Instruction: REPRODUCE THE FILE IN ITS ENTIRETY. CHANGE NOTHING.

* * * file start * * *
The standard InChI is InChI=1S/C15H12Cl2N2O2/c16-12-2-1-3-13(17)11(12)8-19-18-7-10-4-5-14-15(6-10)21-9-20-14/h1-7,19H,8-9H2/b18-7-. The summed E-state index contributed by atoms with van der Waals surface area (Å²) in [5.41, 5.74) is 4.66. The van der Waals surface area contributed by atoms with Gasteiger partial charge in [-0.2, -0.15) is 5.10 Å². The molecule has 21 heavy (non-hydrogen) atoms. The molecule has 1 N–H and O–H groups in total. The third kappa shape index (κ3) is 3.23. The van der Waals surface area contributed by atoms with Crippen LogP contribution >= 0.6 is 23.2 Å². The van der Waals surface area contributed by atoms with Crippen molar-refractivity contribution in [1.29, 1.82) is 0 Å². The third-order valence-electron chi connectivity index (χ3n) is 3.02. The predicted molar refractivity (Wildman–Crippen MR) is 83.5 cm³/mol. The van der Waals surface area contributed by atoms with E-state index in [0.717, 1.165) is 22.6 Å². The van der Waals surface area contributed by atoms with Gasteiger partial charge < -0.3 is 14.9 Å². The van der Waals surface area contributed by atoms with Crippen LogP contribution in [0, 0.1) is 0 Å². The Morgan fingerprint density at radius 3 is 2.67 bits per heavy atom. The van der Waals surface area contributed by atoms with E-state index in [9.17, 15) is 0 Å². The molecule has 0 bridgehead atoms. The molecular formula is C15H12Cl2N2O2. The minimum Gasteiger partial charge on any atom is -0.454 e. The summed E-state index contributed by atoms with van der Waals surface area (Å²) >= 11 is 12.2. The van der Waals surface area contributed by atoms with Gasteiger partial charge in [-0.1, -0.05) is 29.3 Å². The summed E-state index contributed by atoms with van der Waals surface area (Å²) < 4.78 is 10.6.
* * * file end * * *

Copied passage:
The standard InChI is InChI=1S/C15H12Cl2N2O2/c16-12-2-1-3-13(17)11(12)8-19-18-7-10-4-5-14-15(6-10)21-9-20-14/h1-7,19H,8-9H2/b18-7-. The summed E-state index contributed by atoms with van der Waals surface area (Å²) in [5.41, 5.74) is 4.66. The van der Waals surface area contributed by atoms with Gasteiger partial charge in [-0.2, -0.15) is 5.10 Å². The molecule has 21 heavy (non-hydrogen) atoms. The molecule has 1 N–H and O–H groups in total. The third kappa shape index (κ3) is 3.23. The van der Waals surface area contributed by atoms with Crippen LogP contribution >= 0.6 is 23.2 Å². The van der Waals surface area contributed by atoms with Crippen molar-refractivity contribution in [1.29, 1.82) is 0 Å². The third-order valence-electron chi connectivity index (χ3n) is 3.02. The predicted molar refractivity (Wildman–Crippen MR) is 83.5 cm³/mol. The van der Waals surface area contributed by atoms with E-state index in [0.717, 1.165) is 22.6 Å². The van der Waals surface area contributed by atoms with Gasteiger partial charge < -0.3 is 14.9 Å². The van der Waals surface area contributed by atoms with Crippen LogP contribution in [0, 0.1) is 0 Å². The Morgan fingerprint density at radius 3 is 2.67 bits per heavy atom. The van der Waals surface area contributed by atoms with E-state index in [9.17, 15) is 0 Å². The molecule has 0 bridgehead atoms. The molecular formula is C15H12Cl2N2O2. The minimum Gasteiger partial charge on any atom is -0.454 e. The summed E-state index contributed by atoms with van der Waals surface area (Å²) >= 11 is 12.2. The van der Waals surface area contributed by atoms with Gasteiger partial charge in [-0.1, -0.05) is 29.3 Å². The summed E-state index contributed by atoms with van der Waals surface area (Å²) < 4.78 is 10.6.